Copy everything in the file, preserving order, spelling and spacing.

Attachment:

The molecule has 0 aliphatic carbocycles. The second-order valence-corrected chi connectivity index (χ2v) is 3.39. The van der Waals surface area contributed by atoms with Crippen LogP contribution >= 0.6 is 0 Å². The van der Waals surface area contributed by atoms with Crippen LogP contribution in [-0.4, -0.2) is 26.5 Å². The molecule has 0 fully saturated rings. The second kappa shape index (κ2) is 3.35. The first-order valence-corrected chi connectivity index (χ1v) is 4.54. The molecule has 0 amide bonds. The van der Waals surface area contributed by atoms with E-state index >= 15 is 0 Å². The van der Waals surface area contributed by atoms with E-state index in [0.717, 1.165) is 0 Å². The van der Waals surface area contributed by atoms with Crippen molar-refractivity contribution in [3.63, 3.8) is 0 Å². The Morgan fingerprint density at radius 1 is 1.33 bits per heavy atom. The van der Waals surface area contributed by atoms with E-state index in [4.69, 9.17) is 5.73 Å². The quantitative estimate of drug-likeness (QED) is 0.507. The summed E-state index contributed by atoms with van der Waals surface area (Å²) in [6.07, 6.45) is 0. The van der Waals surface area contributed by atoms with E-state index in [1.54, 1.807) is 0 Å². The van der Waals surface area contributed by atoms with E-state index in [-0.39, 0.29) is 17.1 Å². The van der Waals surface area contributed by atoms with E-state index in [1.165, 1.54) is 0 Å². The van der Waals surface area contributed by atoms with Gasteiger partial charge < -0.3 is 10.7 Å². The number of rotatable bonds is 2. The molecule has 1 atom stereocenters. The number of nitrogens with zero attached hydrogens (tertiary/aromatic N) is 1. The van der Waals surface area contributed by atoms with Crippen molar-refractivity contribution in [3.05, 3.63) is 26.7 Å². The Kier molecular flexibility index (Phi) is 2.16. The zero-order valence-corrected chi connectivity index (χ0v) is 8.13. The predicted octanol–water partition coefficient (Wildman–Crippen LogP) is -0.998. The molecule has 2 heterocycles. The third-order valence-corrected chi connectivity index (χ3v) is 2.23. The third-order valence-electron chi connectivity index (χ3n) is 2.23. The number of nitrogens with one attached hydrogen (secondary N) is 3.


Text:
The molecule has 0 aliphatic carbocycles. The second-order valence-corrected chi connectivity index (χ2v) is 3.39. The van der Waals surface area contributed by atoms with Crippen LogP contribution >= 0.6 is 0 Å². The van der Waals surface area contributed by atoms with Crippen LogP contribution in [-0.4, -0.2) is 26.5 Å². The molecule has 0 fully saturated rings. The second kappa shape index (κ2) is 3.35. The first-order valence-corrected chi connectivity index (χ1v) is 4.54. The molecule has 0 amide bonds. The van der Waals surface area contributed by atoms with E-state index >= 15 is 0 Å². The van der Waals surface area contributed by atoms with E-state index in [0.717, 1.165) is 0 Å². The van der Waals surface area contributed by atoms with Crippen molar-refractivity contribution in [3.63, 3.8) is 0 Å². The Morgan fingerprint density at radius 1 is 1.33 bits per heavy atom. The van der Waals surface area contributed by atoms with E-state index in [4.69, 9.17) is 5.73 Å². The quantitative estimate of drug-likeness (QED) is 0.507. The summed E-state index contributed by atoms with van der Waals surface area (Å²) in [6.07, 6.45) is 0. The van der Waals surface area contributed by atoms with E-state index in [1.54, 1.807) is 0 Å². The van der Waals surface area contributed by atoms with E-state index in [-0.39, 0.29) is 17.1 Å². The van der Waals surface area contributed by atoms with E-state index in [1.165, 1.54) is 0 Å². The van der Waals surface area contributed by atoms with Gasteiger partial charge < -0.3 is 10.7 Å². The number of rotatable bonds is 2. The molecule has 1 atom stereocenters. The number of nitrogens with zero attached hydrogens (tertiary/aromatic N) is 1. The van der Waals surface area contributed by atoms with Crippen molar-refractivity contribution in [3.05, 3.63) is 26.7 Å². The Kier molecular flexibility index (Phi) is 2.16. The zero-order valence-corrected chi connectivity index (χ0v) is 8.13. The predicted octanol–water partition coefficient (Wildman–Crippen LogP) is -0.998. The molecule has 2 heterocycles. The third-order valence-corrected chi connectivity index (χ3v) is 2.23. The third-order valence-electron chi connectivity index (χ3n) is 2.23. The number of nitrogens with one attached hydrogen (secondary N) is 3.